All of these works were met with serious and enthusiastic attention. In an era when artists were expected to spend several decades gradually achieving mature work, before anyone paid much attention to what they were doing, Poons, who was not yet thirty five, was recognized as having made works that enlarged the possibilities of non-referential painting in distinctly original ways. Although he was often associated with the Color Field painters, all fifteen or more years his senior, championed by Clement Greenberg - Kenneth Noland, Jules Olitksi, Helen Frankenthaler, and Morris Louis, among others - Poons's work always remained distinct from theirs, despite his sharing their passionate belief in the primacy of color and the expressive power of chromatic relationships. "It's all about light," Poons has frequently said. "Color is light." In Poons's work, however, unlike that of the Color Field painters, these convictions were revealed not as absolutes embodied by vast sheets of color, but as contingencies demonstrated by small, fluctuating elements. He had taken as his starting point such prototypical approaches as Piet Mondrian's radical abstractness, Jackson Pollock's all-overness, and Frankenthaler's way of letting paint (apparently) determine its own disposition on the canvas, and expanded the implications of these iconic works. Yet Poons was not so much interested in challenging precedent as in challenging himself, refusing to settle for what he knew he could do. As he has often said, "I like to paint what I've never painted before." He was also increasingly interested in what he refers to as "getting out my way" - adopting methods that not only circumvented preconception but made it all-but impossible, risking disaster in order to work as purely as possible out of informed intuition, instinct, and (for lack of a better phrase) raw talent, rather than relying on calculation and cautious judgment to produce a successful painting. All of Poons's works subsequent to his abandoning the "system" that resulted in the lozenge paintings make this desire clear, but at the beginning of the 1970, he took things to extremes. He began to employ a method that was essentially the painterly equivalent of high wire-walking without a net - making pictures in a way that could be compared to the aerialist Philippe Petit's legendary walk between the Twin Towers of the World Trade Center, although Poons's daring studio practice predated Petit's amazing 1974 feat by three years.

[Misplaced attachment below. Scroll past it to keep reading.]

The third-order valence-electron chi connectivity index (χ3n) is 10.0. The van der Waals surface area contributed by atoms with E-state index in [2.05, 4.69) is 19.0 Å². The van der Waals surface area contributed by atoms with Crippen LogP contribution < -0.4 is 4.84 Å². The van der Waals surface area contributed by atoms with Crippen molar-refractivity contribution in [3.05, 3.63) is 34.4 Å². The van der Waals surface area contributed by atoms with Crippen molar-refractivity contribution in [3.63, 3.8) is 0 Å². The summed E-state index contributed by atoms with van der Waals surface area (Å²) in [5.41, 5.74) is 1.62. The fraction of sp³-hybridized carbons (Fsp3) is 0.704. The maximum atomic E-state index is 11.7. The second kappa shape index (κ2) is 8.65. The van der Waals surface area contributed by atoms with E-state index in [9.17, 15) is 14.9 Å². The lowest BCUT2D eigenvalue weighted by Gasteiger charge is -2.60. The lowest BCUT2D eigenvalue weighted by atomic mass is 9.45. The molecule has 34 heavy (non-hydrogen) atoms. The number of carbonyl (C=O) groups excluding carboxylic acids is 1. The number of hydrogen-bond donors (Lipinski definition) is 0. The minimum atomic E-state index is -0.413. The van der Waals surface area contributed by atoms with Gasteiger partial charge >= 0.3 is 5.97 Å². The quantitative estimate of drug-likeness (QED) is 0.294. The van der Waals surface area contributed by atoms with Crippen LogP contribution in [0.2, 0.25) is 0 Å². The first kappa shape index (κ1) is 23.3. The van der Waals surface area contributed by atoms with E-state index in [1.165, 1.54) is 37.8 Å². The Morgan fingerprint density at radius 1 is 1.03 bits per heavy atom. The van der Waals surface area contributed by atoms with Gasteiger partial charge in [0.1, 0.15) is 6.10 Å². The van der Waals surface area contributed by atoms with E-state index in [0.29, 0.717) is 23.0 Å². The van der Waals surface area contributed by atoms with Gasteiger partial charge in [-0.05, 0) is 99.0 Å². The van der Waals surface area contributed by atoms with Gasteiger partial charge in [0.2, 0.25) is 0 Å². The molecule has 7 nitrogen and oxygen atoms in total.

Quite simply, in 1971, Poons began making pictures by flinging buckets of paint against canvas tacked to the walls of his studio, painting the entire length of a roll and then, utilizing a technique common to his generation, cropping the final images out of those expanses. In a sense, he was simply realizing the implications of Pollock's pour and drip method, expanding the scale of the generating gesture, making it more physical and less subject to will by substituting full-body "actions" for Pollock's delicate flicks of the wrist, while still, as Pollock did, making the liquidity of the medium part of the meaning of the finished painting. This modernist art historical pedigree notwithstanding, the analogy with Petit's audacious walk stills holds - with, of course, obvious, important differences. The wire-walker defied gravity, risking death with each step; Poons, quite the opposite, exploited gravity, co-opting its effect on rivulets of paint as a drawing tool, but he risked the death of the painting with each throw. Clearly, in human terms, there was exponentially less at stake in the studio than on the high wire, but given Poons's fierce intensity about excellence in art, in aesthetic terms, something similar obtained. Just why the result of a seemingly random, but magically controlled act was, far from being an incoherent mess, so frequently a compelling, visually exciting, emotionally stirring composition is one of those mysteries that forces one to believe in the power of sheer, unalloyed, innate ability. Poons definitely believes in it. "It wasn't Beethoven's fault that he was so great," he has said, in speaking of excellence in art. "It wasn't Rembrandt's fault that he was better than the other painters of his time."